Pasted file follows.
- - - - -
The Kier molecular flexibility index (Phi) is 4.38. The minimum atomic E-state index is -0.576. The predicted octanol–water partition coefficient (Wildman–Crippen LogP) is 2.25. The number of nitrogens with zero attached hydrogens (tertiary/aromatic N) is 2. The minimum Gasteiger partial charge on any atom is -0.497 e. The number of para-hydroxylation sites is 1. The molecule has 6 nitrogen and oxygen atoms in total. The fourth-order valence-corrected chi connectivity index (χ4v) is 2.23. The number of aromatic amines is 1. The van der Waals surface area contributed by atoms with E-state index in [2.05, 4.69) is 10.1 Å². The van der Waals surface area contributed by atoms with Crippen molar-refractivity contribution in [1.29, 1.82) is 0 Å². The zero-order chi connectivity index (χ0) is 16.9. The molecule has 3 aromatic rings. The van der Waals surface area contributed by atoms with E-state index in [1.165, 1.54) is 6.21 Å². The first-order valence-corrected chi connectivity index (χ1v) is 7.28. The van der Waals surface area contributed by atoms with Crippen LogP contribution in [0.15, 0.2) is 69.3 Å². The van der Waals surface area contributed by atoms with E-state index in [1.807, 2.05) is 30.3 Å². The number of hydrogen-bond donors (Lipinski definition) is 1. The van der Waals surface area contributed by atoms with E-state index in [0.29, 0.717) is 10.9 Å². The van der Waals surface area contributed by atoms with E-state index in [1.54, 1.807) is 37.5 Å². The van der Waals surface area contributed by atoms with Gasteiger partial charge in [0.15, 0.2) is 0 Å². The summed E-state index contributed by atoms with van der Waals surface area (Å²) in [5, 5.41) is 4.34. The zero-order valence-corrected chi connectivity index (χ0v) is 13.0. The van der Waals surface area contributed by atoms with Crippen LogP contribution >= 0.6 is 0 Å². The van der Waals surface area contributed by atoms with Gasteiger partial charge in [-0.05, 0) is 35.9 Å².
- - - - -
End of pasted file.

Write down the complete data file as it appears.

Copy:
The Kier molecular flexibility index (Phi) is 4.38. The minimum atomic E-state index is -0.576. The predicted octanol–water partition coefficient (Wildman–Crippen LogP) is 2.25. The number of nitrogens with zero attached hydrogens (tertiary/aromatic N) is 2. The minimum Gasteiger partial charge on any atom is -0.497 e. The number of para-hydroxylation sites is 1. The molecule has 6 nitrogen and oxygen atoms in total. The fourth-order valence-corrected chi connectivity index (χ4v) is 2.23. The number of aromatic amines is 1. The van der Waals surface area contributed by atoms with E-state index in [2.05, 4.69) is 10.1 Å². The van der Waals surface area contributed by atoms with Crippen molar-refractivity contribution in [1.29, 1.82) is 0 Å². The zero-order chi connectivity index (χ0) is 16.9. The molecule has 3 aromatic rings. The van der Waals surface area contributed by atoms with E-state index in [1.165, 1.54) is 6.21 Å². The first-order valence-corrected chi connectivity index (χ1v) is 7.28. The van der Waals surface area contributed by atoms with Crippen LogP contribution in [0.15, 0.2) is 69.3 Å². The van der Waals surface area contributed by atoms with E-state index in [1.807, 2.05) is 30.3 Å². The number of hydrogen-bond donors (Lipinski definition) is 1. The van der Waals surface area contributed by atoms with E-state index in [0.29, 0.717) is 10.9 Å². The van der Waals surface area contributed by atoms with E-state index in [1.54, 1.807) is 37.5 Å². The van der Waals surface area contributed by atoms with Gasteiger partial charge in [0.15, 0.2) is 0 Å². The summed E-state index contributed by atoms with van der Waals surface area (Å²) in [5, 5.41) is 4.34. The zero-order valence-corrected chi connectivity index (χ0v) is 13.0. The van der Waals surface area contributed by atoms with Crippen LogP contribution >= 0.6 is 0 Å². The van der Waals surface area contributed by atoms with Gasteiger partial charge in [-0.05, 0) is 35.9 Å².